ForeWord Reviews

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Surpassing Pleasure

Foreword Review

In the general silence of a Cistercian abbey, one might hope for the numinous to reveal itself—and so it does in John Slater’s poems. From the very first poem in this first collection, Slater, a Cistercian monk, promises that “here in the green world between / eternal fields of light” there will be “…ample, empty, time / to acknowledge / all that is passing…,” and further, he will “…clean / with an invisible rag / the dusty windshield” that can divide people and cloud vision. His poems limn the odd and beautiful connections that characterize the divine, and summon the quality of attention required to notice it.

Slater leads with transformation, front-loading the book with poems set in the snooker hall, the abbey, the porch, the bottom of the sea. It doesn’t matter where; insight can bloom anywhere, any time. Like the “tiny controlled explosions” of the snotflower decomposing a whale’s underwater skeleton (in “Defused”), Slater’s poems work on the world, digesting it, turning it into small units of light and sound that point toward God.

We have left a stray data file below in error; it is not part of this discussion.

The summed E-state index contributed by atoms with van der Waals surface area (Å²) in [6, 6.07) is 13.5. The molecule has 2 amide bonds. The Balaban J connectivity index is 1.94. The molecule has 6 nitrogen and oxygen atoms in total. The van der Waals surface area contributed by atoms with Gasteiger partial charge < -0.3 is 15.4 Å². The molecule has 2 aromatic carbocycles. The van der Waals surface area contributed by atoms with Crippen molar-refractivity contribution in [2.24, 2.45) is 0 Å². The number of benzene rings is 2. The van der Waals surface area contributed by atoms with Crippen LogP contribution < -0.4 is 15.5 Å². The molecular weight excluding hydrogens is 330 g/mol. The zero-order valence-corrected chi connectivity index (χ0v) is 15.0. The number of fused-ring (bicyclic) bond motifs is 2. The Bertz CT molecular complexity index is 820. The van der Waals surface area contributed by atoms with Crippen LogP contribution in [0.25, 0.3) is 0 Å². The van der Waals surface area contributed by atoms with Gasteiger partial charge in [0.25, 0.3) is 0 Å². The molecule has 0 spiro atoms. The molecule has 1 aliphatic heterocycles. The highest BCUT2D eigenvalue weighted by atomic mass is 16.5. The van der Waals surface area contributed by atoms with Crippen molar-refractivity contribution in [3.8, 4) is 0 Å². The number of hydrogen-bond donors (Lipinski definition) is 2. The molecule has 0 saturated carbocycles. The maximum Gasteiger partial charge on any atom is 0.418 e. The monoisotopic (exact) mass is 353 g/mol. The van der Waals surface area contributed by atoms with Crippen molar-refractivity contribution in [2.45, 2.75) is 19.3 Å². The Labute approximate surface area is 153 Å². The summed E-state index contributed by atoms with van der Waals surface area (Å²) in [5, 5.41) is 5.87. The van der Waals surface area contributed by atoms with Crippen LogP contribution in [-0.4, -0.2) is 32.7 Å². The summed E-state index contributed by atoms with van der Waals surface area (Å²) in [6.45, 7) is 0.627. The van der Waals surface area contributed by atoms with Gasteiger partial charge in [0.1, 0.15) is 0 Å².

These poems take their time. For the most part, they are one-pagers, carefully crafted and beautifully controlled, whether in free verse or in form. They don’t overreach. And, as Slater writes, reverence is “the source for every poem,” even when he’s writing about stealing cigs.

The poems move inward as the collection progresses, gradually revealing personal history, first told at some distance, then distilling into poems of loss in the third section. In the sonnet “Rear-view,” one glimpses the man behind the poems: moving into a detached and spiritual life, leaving behind a loved one whom he will never quite forget: “…You remain on my mind, / Impossible to hold, or leave behind.” This seems to be the emotional center of gravity for the book.

Except that it is replaced by another emotional center, the final section, which includes both translations of the Persian poet Hafiz and Slater’s own work, poems of searching and yearning for the beloved, the divine beloved. In the final poem, “Unlocked,” the speaker addresses another, noting “…Loss / held in the mouth / like the clean smoke / of incense; snow under- / foot, our unlocked / cars, and the still / half-built apartments / left open to the cold.”

No resolution here, but the invocation of a new emptiness. The resulting impression is of a man, still searching, hungry, unfinished, on his way somewhere, leaning against the car for a moment before he resumes his journey. One can’t help feeling that there will be something more—perhaps something less tidy and composed—to come one day from John Slater.

Teresa Scollon